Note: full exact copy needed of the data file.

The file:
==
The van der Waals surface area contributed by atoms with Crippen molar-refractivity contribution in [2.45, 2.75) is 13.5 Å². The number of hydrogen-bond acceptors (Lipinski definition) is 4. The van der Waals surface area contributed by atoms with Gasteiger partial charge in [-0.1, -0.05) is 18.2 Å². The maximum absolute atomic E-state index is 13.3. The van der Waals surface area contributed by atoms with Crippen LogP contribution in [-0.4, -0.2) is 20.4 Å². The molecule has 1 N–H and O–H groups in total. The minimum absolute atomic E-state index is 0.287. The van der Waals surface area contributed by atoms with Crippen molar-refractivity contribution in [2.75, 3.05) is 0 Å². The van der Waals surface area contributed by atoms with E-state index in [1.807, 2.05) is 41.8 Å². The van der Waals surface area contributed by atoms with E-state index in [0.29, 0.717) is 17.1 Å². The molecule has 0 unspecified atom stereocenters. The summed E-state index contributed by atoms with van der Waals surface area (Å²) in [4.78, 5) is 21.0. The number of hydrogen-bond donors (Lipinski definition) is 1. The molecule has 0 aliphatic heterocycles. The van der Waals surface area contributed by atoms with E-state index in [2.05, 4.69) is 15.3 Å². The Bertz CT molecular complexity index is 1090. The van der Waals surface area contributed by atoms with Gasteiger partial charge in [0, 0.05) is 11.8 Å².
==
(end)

The van der Waals surface area contributed by atoms with Crippen molar-refractivity contribution in [2.45, 2.75) is 13.5 Å². The number of hydrogen-bond acceptors (Lipinski definition) is 4. The van der Waals surface area contributed by atoms with Gasteiger partial charge in [-0.1, -0.05) is 18.2 Å². The maximum absolute atomic E-state index is 13.3. The van der Waals surface area contributed by atoms with Crippen LogP contribution in [-0.4, -0.2) is 20.4 Å². The molecule has 1 N–H and O–H groups in total. The minimum absolute atomic E-state index is 0.287. The van der Waals surface area contributed by atoms with Crippen molar-refractivity contribution in [2.75, 3.05) is 0 Å². The van der Waals surface area contributed by atoms with E-state index in [1.807, 2.05) is 41.8 Å². The van der Waals surface area contributed by atoms with E-state index in [0.29, 0.717) is 17.1 Å². The molecule has 0 unspecified atom stereocenters. The summed E-state index contributed by atoms with van der Waals surface area (Å²) in [4.78, 5) is 21.0. The number of hydrogen-bond donors (Lipinski definition) is 1. The molecule has 0 aliphatic heterocycles. The van der Waals surface area contributed by atoms with E-state index in [2.05, 4.69) is 15.3 Å². The Bertz CT molecular complexity index is 1090. The van der Waals surface area contributed by atoms with Gasteiger partial charge in [0, 0.05) is 11.8 Å².